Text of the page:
Few Programmes Target Gay Men, Other MSM and Transgendered in Southern Africa, Study Says
David GarmaiseArticle Type:
Article Number: 5
ABSTRACT Only a tiny fraction of the money the Global Fund spends on HIV programming in Southern Africa targets gay men, other men who have sex with men, and transgender individuals, according to a new study.
Despite the Global Fund’s progressive policies on the inclusion of gay men, other men who have sex with men and transgender individuals (GMT) in programmes supported by the Fund, only a tiny fraction of the money spent by the Fund in six countries in Southern Africa has targeted this population.
This is one of the conclusions of a new study from the Foundation for AIDS Research (amfAR) and the Center for Public Health and Human Rights at the John Hopkins University School of Public Health.
The study examined funding from the Global Fund, the US government and national governments – and the implementation of programmes for GMT – in Botswana, Malawi, Namibia, Swaziland, Zambia and Zimbabwe. The study found that less than one tenth of one percent of the $1.5 billion spent by the Global Fund on HIV programmes in these six countries in Rounds 1–10 and in the Transitional Funding Mechanism round supported the GMT population. Moreover, the study found, the majority of this support was concentrated in just one of the six countries (Namibia).
According to the report on the study, although the HIV epidemic among gay men and other men who have sex with men (MSM) is expanding, programmes often neglect this population. “Stigma and discrimination against MSM flourish with impunity in countries that receive significant donor funding for HIV,” the report said.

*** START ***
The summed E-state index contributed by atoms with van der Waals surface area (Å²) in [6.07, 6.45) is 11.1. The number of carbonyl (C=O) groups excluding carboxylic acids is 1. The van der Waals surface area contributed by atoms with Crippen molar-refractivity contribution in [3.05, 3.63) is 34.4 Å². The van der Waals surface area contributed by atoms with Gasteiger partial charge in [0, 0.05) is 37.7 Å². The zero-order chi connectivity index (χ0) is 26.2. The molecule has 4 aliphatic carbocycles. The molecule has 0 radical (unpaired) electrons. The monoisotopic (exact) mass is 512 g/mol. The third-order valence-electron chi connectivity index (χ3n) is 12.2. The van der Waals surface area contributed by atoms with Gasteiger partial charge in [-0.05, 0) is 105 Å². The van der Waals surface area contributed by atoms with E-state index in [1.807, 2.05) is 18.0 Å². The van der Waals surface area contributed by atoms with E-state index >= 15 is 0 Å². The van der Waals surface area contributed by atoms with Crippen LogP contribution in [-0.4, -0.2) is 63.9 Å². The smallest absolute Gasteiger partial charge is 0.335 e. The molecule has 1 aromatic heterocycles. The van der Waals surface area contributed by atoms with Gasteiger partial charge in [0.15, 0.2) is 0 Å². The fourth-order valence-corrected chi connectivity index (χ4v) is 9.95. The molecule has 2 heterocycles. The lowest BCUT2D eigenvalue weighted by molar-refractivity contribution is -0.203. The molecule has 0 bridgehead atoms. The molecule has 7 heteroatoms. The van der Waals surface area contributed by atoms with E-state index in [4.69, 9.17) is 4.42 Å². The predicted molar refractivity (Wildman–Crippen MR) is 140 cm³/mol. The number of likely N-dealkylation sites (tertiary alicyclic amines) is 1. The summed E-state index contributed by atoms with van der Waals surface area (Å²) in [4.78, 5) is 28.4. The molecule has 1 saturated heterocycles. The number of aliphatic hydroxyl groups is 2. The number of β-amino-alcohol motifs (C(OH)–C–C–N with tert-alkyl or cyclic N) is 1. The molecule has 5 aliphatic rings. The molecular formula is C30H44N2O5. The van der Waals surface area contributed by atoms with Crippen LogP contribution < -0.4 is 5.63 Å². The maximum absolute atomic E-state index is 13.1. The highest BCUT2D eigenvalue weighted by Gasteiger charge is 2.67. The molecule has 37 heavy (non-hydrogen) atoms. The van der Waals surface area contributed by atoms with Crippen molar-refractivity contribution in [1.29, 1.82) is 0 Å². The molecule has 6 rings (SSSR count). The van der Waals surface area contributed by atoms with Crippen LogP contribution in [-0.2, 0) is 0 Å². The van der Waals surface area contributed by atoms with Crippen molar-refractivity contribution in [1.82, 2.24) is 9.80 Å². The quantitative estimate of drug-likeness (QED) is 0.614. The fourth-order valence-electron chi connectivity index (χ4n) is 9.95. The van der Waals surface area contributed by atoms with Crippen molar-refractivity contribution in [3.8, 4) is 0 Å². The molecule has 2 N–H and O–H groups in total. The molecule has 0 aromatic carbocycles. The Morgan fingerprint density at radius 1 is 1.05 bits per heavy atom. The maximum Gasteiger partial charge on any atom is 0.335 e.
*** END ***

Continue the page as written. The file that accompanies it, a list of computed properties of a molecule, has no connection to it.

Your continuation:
Although national planning documents and donor funding agreements mention MSM, little programming actually exists, the report said. “GMT struggle to obtain the most basic health services. They are isolated, criminalized, blackmailed and beaten.”
In addition, the report said, little to no attention is paid to the needs of transgender people.
Citing UNAIDS, the report said that national governments currently spend almost no money on programs for GMT. “This leaves a patchwork of isolated interventions sponsored by international donors that is inadequate to prevent further expansion of the epidemic.”
According to the report, there were 29 HIV proposals submitted to the Global Fund by these six countries, of which 19 were approved. Of the approved proposals, 58% percent made no mention of MSM; 32% mentioned MSM but did not include any specific activities targeting MSM; and 11% – only two proposals – contained activities targeting MSM.
The report said that the Technical Review Panel has noted the exclusion of GMT from submitted proposals since at least Round 9. In its report on the Transitional Funding Mechanism, the TRP said:
“Activities for most-at-risk populations (MARPs) were often reduced in scale or removed altogether under TFM…. There were reductions in targets associated with MARPs, which for the most part are poorly monitored and absent from performance frameworks. In some cases, activities mentioned in the proposal were not included in the budget even though listed as a priority.”
The report said that the Global Fund needs to operationalize its policies and strategies on GMT. The Sexual Orientation and Gender Identity (SOGI) strategy needs a workplan, staffing, money and priority, the report said.
In addition, the report said, the needs of GMT should be embedded in the new funding model.
The title of the report on the study is “Achieving an AIDS-Free Generation for Gay Men and Other MSM in Southern Africa.” This is the second of a series of studies on GMT. The report on the first study was summarised in a GFO article here.